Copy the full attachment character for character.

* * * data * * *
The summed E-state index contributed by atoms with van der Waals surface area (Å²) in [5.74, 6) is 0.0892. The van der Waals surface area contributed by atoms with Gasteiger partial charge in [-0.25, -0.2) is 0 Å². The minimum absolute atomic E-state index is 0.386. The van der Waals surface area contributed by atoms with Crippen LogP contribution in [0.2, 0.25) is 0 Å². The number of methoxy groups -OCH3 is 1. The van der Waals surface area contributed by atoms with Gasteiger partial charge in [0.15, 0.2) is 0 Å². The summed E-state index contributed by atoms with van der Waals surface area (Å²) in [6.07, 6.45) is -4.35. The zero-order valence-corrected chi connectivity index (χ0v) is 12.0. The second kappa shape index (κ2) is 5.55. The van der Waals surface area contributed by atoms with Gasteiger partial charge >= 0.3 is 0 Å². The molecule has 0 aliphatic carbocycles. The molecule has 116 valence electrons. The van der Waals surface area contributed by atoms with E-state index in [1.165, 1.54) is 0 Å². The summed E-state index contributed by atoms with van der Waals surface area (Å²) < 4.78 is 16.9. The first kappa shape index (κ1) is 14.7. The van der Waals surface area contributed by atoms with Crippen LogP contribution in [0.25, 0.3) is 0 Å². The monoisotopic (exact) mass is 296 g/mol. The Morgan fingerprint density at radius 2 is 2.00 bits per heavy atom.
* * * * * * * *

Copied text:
The summed E-state index contributed by atoms with van der Waals surface area (Å²) in [5.74, 6) is 0.0892. The van der Waals surface area contributed by atoms with Gasteiger partial charge in [-0.25, -0.2) is 0 Å². The minimum absolute atomic E-state index is 0.386. The van der Waals surface area contributed by atoms with Crippen LogP contribution in [0.2, 0.25) is 0 Å². The number of methoxy groups -OCH3 is 1. The van der Waals surface area contributed by atoms with Gasteiger partial charge in [0.15, 0.2) is 0 Å². The summed E-state index contributed by atoms with van der Waals surface area (Å²) in [6.07, 6.45) is -4.35. The zero-order valence-corrected chi connectivity index (χ0v) is 12.0. The second kappa shape index (κ2) is 5.55. The van der Waals surface area contributed by atoms with Gasteiger partial charge >= 0.3 is 0 Å². The molecule has 0 aliphatic carbocycles. The molecule has 116 valence electrons. The van der Waals surface area contributed by atoms with E-state index in [1.165, 1.54) is 0 Å². The summed E-state index contributed by atoms with van der Waals surface area (Å²) < 4.78 is 16.9. The first kappa shape index (κ1) is 14.7. The van der Waals surface area contributed by atoms with Crippen LogP contribution in [0.25, 0.3) is 0 Å². The monoisotopic (exact) mass is 296 g/mol. The Morgan fingerprint density at radius 2 is 2.00 bits per heavy atom.